Georg Vrba: has developed an array of interesting systems. Check out his site for the full story. We especially like hisunemployment rate recession indicator, confirming that there is no recession signal. He gets a similar result from theBusiness Cycle Indicator. Georg continues to develop new tools for market analysis and timing, including a combination of models to do gradual shifting to and from the S&P 500. I am following his results and methods with great interest. You should, too.

Doug Short: An update of the regular ECRI analysis with a good history, commentary, detailed analysis and charts. If you are still listening to the ECRI (three years after their recession call), you should be reading this carefully. Doug has the latest interviews as well as discussion. Also see Doug's important Big Four summary of key indicators, updated regularly.

"Sell in May" gets more slicing and dicing. If you pick the right time period and the right number of months, you can make the data sing. Dana Lyons says May is the worst. Or maybe not, says Force Majeure.

The Week Ahead

There are fewer reports than usual this week, but some are very important.

The "A List" includes the following:

  • The employment report (F). Despite the wide error range and many revisions, this remains the most important economic touchstone.
  • ADP private employment (W). A good alternative read on changes in private employment.
  • ISM services (T). Good concurrent read on service sector strength, with some leading components.
  • Initial jobless claims (Th). The best concurrent news on employment trends, with emphasis on job losses.

The "B List" includes the following:

  • Trade balance (T). March data will affect Q1 GDP revisions.
  • Factory orders (M). Volatile March data.
  • Crude oil inventories (W). Maintains recent interest and importance.

It is a big week for Fed speakers, including Chair Yellen. Expect also to hear more from former Chairman Bernanke.

Earnings season continues.

How to Use the Weekly Data Updates

In this weekly series I try to share what I am thinking as I prepare for the coming week. I write each post as if I were speaking directly to one of my clients. Each client is different, so I have five different programs ranging from very conservative bond ladders to very aggressive trading programs. It is not a "one size fits all" approach.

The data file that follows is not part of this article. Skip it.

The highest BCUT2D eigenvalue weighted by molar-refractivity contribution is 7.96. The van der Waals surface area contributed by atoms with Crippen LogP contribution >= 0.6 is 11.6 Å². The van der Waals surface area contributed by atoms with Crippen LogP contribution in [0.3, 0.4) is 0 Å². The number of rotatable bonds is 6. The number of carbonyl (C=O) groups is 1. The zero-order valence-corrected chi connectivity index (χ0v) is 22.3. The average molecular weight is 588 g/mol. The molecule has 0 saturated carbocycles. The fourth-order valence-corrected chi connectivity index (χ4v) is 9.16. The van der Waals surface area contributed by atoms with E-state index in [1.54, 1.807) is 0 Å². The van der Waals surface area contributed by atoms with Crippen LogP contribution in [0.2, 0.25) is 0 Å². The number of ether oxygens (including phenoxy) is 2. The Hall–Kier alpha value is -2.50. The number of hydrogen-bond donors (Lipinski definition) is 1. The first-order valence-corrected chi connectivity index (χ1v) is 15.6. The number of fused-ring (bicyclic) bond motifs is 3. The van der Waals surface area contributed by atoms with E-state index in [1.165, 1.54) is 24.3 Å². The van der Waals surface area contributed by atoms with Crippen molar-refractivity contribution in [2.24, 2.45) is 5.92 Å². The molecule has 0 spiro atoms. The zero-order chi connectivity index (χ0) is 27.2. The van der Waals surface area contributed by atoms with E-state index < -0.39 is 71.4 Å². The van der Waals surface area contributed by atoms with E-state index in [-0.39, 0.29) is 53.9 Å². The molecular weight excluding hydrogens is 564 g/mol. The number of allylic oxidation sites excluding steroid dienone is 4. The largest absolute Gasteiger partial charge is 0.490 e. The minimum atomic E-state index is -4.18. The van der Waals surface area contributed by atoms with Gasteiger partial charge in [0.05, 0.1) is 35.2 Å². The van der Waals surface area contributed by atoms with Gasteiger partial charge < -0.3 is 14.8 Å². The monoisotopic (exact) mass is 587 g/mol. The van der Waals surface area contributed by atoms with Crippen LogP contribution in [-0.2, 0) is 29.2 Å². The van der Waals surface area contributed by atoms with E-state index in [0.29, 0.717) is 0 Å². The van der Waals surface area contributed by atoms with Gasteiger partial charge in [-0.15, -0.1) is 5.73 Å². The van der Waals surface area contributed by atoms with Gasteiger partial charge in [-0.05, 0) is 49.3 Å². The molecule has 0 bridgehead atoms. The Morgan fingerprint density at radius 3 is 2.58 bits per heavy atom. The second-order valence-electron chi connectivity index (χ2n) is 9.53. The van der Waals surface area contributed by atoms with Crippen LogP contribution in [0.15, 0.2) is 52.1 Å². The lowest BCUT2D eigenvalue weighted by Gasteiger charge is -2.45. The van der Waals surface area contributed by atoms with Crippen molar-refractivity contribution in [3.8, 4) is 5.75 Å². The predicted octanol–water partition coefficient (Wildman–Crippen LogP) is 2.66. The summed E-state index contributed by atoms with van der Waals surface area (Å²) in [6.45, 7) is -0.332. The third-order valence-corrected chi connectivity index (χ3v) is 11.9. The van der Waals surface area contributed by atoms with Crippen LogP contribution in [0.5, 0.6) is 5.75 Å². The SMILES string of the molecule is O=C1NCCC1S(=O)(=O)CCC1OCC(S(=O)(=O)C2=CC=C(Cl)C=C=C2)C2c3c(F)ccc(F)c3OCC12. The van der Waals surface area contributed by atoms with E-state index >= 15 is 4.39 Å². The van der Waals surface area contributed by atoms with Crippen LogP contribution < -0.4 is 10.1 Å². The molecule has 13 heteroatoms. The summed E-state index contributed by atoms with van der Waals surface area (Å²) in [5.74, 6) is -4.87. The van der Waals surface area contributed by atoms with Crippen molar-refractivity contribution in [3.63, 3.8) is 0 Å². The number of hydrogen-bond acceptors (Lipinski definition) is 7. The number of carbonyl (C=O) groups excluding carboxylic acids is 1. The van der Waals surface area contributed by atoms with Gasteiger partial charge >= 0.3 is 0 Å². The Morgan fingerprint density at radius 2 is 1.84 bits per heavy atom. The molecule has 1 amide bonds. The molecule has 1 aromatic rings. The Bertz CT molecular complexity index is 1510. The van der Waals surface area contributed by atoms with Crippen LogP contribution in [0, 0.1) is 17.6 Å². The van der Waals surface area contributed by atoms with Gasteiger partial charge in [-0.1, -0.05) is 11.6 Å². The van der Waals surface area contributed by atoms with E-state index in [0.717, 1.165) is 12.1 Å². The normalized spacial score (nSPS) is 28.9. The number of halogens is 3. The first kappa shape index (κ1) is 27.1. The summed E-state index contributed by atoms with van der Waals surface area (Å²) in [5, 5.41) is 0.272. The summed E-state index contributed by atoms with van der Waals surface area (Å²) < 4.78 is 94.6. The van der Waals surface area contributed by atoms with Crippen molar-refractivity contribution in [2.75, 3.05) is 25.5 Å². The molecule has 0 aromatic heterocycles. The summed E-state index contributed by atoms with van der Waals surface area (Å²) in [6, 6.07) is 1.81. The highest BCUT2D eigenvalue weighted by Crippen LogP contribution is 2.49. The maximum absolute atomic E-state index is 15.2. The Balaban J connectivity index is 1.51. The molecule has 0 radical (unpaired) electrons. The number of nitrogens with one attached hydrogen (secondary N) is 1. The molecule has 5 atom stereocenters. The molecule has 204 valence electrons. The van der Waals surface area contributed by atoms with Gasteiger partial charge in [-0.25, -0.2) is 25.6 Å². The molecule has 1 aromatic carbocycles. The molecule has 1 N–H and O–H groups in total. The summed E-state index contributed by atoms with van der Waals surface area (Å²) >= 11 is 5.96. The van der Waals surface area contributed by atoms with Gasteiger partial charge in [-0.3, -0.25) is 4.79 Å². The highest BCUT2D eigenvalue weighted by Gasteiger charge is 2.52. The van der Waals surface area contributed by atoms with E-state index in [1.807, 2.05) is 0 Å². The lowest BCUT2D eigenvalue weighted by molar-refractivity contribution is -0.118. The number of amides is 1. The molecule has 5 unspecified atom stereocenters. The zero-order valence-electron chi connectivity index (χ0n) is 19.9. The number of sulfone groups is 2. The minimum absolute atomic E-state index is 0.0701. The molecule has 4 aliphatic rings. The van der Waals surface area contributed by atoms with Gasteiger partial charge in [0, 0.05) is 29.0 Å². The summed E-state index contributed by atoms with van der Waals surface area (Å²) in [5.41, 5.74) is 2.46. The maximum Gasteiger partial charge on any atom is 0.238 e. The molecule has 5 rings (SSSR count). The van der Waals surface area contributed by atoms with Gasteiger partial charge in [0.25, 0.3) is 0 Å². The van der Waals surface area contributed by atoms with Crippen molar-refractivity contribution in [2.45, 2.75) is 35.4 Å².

To get the maximum benefit from my updates you need to have a self-assessment of your objectives. Are you most interested in preserving wealth? Or like most of us, do you still need to create wealth? How much risk is right for your temperament and circumstances?

My weekly insights often suggest a different course of action depending upon your objectives and time frames. They also accurately describe what I am doing in the programs I manage.

Insight for Traders

Felix continued a bullish stance for the three-week market forecast. The confidence in the forecast remains rather modest, reflected by the percentage of sectors in the penalty box. Our current position remains fully invested in three leading sectors. For more information, I have posted a further description - Meet Felix and Oscar. You can sign up for Felix's weekly ratings updates via email to etf at newarc dot com. Felix appears almost every day at Scutify (follow him here).

We also have some exciting news about Oscar. Just like the revised TV show, we have updated Oscar to include a new and promising universe of trading targets. The results of this model (Felix logic but a new universe) are quite interesting. More soon.

Traders can start to plan for trading in weekly VIX options, maybe as soon as July. This will allow trades to be more closely calibrated to the timing of major data releases and Fed announcements. (Barron's)

Insight for Investors

I review the themes here each week and refresh when needed. For investors, as we would expect, the key ideas may stay on the list longer than the updates for traders. Major market declines occur after business cycle peaks, sparked by severely declining earnings. Our methods are focused on limiting this risk. Start with our Tips for Individual Investors and follow the links.